Therefore, they prove that the bald assertion of this article that one cannot be both “Reformed” and “charismatic” is unfounded, as is the author’s absurd assertion that Reformed churches have always been confessional.

    OK, then if the continuationism of the Puritans referenced is orthodox & reformed,

    [1] was their triumphalistic eschatology orthodox?

    [2] was their inclusion of infants in the covenant orthodox?

    [3] was their often theonomic leanings orthodox?

    And, [4] are cessationists NOT “reformed”?

  49. R. DeG.,

    Given your quote of him, does Dr Grudem also say that prophecies or words of knowledge today CANNOT be true and CANNOT BE our only absolute standard of truth?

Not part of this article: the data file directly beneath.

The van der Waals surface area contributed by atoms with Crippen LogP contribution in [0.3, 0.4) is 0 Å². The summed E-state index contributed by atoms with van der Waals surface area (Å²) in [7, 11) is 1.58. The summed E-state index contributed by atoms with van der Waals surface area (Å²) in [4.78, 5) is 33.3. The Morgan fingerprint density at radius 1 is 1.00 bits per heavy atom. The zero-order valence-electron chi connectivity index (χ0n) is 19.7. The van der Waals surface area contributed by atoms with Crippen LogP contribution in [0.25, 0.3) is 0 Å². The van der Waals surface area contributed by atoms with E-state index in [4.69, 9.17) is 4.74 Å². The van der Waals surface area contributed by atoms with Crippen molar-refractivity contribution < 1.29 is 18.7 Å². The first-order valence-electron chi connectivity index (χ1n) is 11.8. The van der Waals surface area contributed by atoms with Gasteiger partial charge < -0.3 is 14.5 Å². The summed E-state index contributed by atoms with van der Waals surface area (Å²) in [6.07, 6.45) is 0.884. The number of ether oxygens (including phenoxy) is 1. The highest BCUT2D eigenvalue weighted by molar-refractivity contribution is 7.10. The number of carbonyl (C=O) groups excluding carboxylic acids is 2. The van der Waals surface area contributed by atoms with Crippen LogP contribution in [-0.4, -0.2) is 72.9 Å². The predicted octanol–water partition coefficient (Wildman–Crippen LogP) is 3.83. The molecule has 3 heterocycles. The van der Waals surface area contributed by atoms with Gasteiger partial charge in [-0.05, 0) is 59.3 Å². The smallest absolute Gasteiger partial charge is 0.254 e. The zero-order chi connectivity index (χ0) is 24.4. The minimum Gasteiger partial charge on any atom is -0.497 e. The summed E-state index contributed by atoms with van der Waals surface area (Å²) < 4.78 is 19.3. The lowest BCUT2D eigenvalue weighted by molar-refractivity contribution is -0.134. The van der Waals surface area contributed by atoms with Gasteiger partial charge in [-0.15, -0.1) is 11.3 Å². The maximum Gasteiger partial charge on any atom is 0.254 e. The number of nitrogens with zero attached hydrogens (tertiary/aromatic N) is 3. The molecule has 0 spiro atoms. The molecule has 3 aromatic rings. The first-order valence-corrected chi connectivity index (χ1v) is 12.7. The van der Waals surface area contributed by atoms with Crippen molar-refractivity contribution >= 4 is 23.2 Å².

We maintain -contra Grudem, et al.- that the Bible ALONE is true and that it is, in fact, our only absolute standard of truth.

    Thank you.

  50. Hey Hugh,

    I believe Grudem would say that prophecies or words of knowledge today MIGHT be true but SHOULD NOT be our only absolute standard of truth–since only Scripture can occupy the place of “absolute standard of truth.” Better, let me cite him:

    “The sufficiency of Scripture shows us that *no modern revelations from God may be placed on a level equal to Scripture in authority*” (emphasis his; ST, 132).

    Hope this helps.

  51. Not to make the world safe for non-cessationism at all, but there is a bit of irony in one casting those as un-Reformed who has himself married up the term with what the Reformed confess as a sacramentology that is a “detestable error.” Glass houses, pot and kettles and all that.

  52. Thanks for that helpful clarification, R.DeG.

    We say that the sufficiency of Scripture shows us that no “modern revelations” may be admitted. The Bible ALONE is true, and in fact, God’s word to us today.